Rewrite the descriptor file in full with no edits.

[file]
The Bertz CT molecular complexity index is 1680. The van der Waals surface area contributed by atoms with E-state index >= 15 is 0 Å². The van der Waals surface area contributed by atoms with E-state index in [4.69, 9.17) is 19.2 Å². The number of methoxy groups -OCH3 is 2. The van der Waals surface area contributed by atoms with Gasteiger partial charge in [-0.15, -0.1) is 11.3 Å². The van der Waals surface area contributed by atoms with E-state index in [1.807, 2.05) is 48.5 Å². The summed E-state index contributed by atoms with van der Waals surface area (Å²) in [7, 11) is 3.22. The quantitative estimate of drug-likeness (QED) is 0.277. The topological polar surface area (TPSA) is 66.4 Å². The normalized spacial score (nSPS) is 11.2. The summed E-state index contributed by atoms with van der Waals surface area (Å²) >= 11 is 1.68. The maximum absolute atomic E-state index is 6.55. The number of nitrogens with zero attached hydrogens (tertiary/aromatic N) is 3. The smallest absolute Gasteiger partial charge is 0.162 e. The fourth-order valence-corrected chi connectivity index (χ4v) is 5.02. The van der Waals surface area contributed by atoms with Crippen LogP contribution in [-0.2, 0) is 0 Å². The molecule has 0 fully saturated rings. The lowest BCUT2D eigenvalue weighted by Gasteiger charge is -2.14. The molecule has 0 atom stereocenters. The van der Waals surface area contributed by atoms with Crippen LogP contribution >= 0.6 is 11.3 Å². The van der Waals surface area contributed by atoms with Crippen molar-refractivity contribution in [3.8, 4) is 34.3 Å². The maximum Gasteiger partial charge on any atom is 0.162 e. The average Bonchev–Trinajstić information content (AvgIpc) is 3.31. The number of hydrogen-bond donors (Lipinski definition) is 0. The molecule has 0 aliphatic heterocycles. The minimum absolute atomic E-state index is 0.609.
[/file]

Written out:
The Bertz CT molecular complexity index is 1680. The van der Waals surface area contributed by atoms with E-state index >= 15 is 0 Å². The van der Waals surface area contributed by atoms with E-state index in [4.69, 9.17) is 19.2 Å². The number of methoxy groups -OCH3 is 2. The van der Waals surface area contributed by atoms with Gasteiger partial charge in [-0.15, -0.1) is 11.3 Å². The van der Waals surface area contributed by atoms with E-state index in [1.807, 2.05) is 48.5 Å². The summed E-state index contributed by atoms with van der Waals surface area (Å²) in [7, 11) is 3.22. The quantitative estimate of drug-likeness (QED) is 0.277. The topological polar surface area (TPSA) is 66.4 Å². The normalized spacial score (nSPS) is 11.2. The summed E-state index contributed by atoms with van der Waals surface area (Å²) >= 11 is 1.68. The maximum absolute atomic E-state index is 6.55. The number of nitrogens with zero attached hydrogens (tertiary/aromatic N) is 3. The smallest absolute Gasteiger partial charge is 0.162 e. The fourth-order valence-corrected chi connectivity index (χ4v) is 5.02. The van der Waals surface area contributed by atoms with Crippen LogP contribution in [-0.2, 0) is 0 Å². The molecule has 0 fully saturated rings. The lowest BCUT2D eigenvalue weighted by Gasteiger charge is -2.14. The molecule has 0 atom stereocenters. The van der Waals surface area contributed by atoms with Crippen LogP contribution >= 0.6 is 11.3 Å². The van der Waals surface area contributed by atoms with Crippen molar-refractivity contribution in [3.8, 4) is 34.3 Å². The maximum Gasteiger partial charge on any atom is 0.162 e. The average Bonchev–Trinajstić information content (AvgIpc) is 3.31. The number of hydrogen-bond donors (Lipinski definition) is 0. The molecule has 0 aliphatic heterocycles. The minimum absolute atomic E-state index is 0.609.